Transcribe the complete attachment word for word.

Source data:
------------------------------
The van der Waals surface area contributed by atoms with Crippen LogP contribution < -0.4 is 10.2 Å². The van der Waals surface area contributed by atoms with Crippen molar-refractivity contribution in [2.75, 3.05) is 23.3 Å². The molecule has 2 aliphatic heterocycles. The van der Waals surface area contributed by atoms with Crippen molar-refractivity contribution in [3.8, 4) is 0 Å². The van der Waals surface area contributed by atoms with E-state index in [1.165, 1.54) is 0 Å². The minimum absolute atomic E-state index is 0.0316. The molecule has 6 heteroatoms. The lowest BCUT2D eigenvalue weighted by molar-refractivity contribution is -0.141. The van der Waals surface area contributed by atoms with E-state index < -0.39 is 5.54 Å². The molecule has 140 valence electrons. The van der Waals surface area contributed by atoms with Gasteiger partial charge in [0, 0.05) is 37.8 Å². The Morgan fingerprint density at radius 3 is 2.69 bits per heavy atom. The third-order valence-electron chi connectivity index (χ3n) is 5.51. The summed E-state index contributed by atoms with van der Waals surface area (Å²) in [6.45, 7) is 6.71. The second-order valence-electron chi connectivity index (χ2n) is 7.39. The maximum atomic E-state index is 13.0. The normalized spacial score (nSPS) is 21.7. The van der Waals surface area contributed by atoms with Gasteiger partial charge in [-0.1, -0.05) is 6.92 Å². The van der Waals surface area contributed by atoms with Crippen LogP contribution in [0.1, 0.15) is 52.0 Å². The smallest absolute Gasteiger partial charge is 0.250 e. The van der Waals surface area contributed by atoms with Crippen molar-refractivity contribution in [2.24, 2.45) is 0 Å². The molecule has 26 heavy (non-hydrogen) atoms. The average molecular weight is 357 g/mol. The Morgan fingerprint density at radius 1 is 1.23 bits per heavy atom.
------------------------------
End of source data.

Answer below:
The van der Waals surface area contributed by atoms with Crippen LogP contribution < -0.4 is 10.2 Å². The van der Waals surface area contributed by atoms with Crippen molar-refractivity contribution in [2.75, 3.05) is 23.3 Å². The molecule has 2 aliphatic heterocycles. The van der Waals surface area contributed by atoms with Crippen molar-refractivity contribution in [3.8, 4) is 0 Å². The van der Waals surface area contributed by atoms with E-state index in [1.165, 1.54) is 0 Å². The minimum absolute atomic E-state index is 0.0316. The molecule has 6 heteroatoms. The lowest BCUT2D eigenvalue weighted by molar-refractivity contribution is -0.141. The van der Waals surface area contributed by atoms with E-state index < -0.39 is 5.54 Å². The molecule has 140 valence electrons. The van der Waals surface area contributed by atoms with Gasteiger partial charge in [0, 0.05) is 37.8 Å². The Morgan fingerprint density at radius 3 is 2.69 bits per heavy atom. The third-order valence-electron chi connectivity index (χ3n) is 5.51. The summed E-state index contributed by atoms with van der Waals surface area (Å²) in [6.45, 7) is 6.71. The second-order valence-electron chi connectivity index (χ2n) is 7.39. The maximum atomic E-state index is 13.0. The normalized spacial score (nSPS) is 21.7. The van der Waals surface area contributed by atoms with Gasteiger partial charge in [-0.1, -0.05) is 6.92 Å². The van der Waals surface area contributed by atoms with Crippen LogP contribution in [0.1, 0.15) is 52.0 Å². The smallest absolute Gasteiger partial charge is 0.250 e. The van der Waals surface area contributed by atoms with Crippen molar-refractivity contribution in [2.24, 2.45) is 0 Å². The molecule has 26 heavy (non-hydrogen) atoms. The average molecular weight is 357 g/mol. The Morgan fingerprint density at radius 1 is 1.23 bits per heavy atom.